RICHMOND, Va. (WRIC) — The University of Richmond Board of Trustees reversed course this weekend, announcing Monday that it would be removing the names of six buildings from its campus, which paid tribute to former slave owners and segregationists, effective immediately.

Almost exactly one year ago, the Board was facing backlash from the campus community over its refusal to change the names of Ryland Hall and Mitchell-Freeman Hall.

Rev. Robert Ryland, for whom Ryland Hall was named, built what would become the University of Richmond from the ground up, according to a historical update to the university community from then-president Dr. Ronald Crutcher. Researchers found that he served as principal of Virginia Baptist Seminary in Henrico County from 1832 to 1840, and then as the first president of Richmond College from 1840 to 1866. He was also pastor of Richmond’s First African Baptist Church.

But, by the time Ryland assumed leadership of what would become the University of Richmond, the report stated, “he was both enslaving people and hiring them out, leasing their labor to others for profit,” including to Virginia Baptist Seminary and Richmond College. By 1860, Ryland had personally enslaved more than two dozen men, women and children.

Freeman Hall was named for Dr. Douglas Southhall Freeman. On Feb. 24, 2021, the Board of Trustees approved Crutcher’s recommendation to rename the building to Mitchell-Freeman Hall. According to a statement from the university, this was done “to honor the life and work of John Mitchell Jr.”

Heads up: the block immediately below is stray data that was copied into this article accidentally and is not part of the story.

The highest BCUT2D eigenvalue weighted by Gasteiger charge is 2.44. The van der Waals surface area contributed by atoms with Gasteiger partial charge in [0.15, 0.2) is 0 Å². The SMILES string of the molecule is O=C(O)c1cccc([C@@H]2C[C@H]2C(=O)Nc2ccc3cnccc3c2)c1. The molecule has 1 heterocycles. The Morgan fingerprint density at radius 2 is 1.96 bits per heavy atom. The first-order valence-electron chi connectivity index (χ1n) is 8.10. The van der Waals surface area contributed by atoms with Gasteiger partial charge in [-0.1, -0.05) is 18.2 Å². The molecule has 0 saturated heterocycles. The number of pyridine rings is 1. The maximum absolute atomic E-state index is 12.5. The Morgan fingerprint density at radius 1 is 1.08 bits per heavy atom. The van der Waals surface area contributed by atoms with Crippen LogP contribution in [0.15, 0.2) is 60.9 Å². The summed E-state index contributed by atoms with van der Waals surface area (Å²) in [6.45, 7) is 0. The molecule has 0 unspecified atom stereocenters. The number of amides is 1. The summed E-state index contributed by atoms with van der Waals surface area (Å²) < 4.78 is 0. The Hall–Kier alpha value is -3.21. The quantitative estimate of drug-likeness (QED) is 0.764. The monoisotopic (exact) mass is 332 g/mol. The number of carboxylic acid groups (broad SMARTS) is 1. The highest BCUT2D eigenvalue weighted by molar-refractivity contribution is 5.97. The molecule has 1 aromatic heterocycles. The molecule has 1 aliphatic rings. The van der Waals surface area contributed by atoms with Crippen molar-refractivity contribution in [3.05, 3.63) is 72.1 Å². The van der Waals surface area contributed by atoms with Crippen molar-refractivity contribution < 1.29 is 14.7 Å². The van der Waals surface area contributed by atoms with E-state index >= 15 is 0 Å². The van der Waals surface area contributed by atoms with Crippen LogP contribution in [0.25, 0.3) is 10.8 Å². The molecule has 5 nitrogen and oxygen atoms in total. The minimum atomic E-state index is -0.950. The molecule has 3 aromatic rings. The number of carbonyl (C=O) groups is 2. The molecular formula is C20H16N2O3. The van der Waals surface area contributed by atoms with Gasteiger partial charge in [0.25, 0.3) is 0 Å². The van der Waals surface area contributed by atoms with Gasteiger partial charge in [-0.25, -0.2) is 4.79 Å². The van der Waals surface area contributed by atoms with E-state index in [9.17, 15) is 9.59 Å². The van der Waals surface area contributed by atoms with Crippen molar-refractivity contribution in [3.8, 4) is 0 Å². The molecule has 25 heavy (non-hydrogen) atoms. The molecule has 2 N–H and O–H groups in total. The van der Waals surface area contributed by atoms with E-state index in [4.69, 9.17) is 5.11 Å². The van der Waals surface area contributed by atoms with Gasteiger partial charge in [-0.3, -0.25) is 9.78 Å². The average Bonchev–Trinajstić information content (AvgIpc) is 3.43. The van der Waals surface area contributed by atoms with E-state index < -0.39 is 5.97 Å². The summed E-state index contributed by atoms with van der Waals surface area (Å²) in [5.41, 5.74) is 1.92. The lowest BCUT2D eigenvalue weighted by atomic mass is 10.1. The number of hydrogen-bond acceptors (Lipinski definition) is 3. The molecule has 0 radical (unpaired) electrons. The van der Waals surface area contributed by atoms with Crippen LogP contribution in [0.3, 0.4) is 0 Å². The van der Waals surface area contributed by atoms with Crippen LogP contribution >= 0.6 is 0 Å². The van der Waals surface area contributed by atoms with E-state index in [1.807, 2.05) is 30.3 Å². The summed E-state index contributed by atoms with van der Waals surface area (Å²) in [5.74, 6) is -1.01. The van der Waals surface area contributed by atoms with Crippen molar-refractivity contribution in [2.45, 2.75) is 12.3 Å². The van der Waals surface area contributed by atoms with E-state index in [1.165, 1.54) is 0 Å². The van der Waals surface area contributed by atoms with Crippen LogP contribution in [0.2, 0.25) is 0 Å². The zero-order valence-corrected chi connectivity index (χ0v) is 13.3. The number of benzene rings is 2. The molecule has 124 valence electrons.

Mitchell, who lived from 1863 to 1929, was a former slave who became the editor of the Richmond Planet, an African American newspaper founded in 1882 by 13 people who were previously enslaved. Until Monday, the upperclassmen residential hall still retained the name of Freeman.

Considered an exemplar of academic excellence in his time, Freeman graduated from Richmond College at age 18 and earned his Ph.D. in history at Johns Hopkins University. He garnered national recognition as a historian for his Pulitzer Prize-winning biographies of Robert E. Lee and George Washington.

However, research showed that Freeman also glorified the Confederacy, promoted segregation and the disenfranchisement of Blacks and advocated for eugenics.

“Names are very symbolic, and I think they speak to what the university cares about and the university’s values,” senior Jordyn Lofton told 8News on Tuesday. “The names that were on these buildings that have since gotten taken down didn’t match with the university’s values, or, at least, what we thought the university’s values should be.”

Lofton is a member of the Black Student Coalition, a group that has been advocating for a list of six demands, which include the removal of the names of Ryland and Freeman from buildings on campus. She was also the sole student representative on the university’s Naming Principles Commission.

Last spring, the Board suspended the decisions relating to Ryland Hall and Mitchell-Freeman Hall, after initially refusing to remove the names. Soon after, the Naming Principles Commission was created. They were tasked with developing and recommending principles to guide future decisions about naming and removal or modification of names for buildings, professorships, programs and other named entities at the University of Richmond.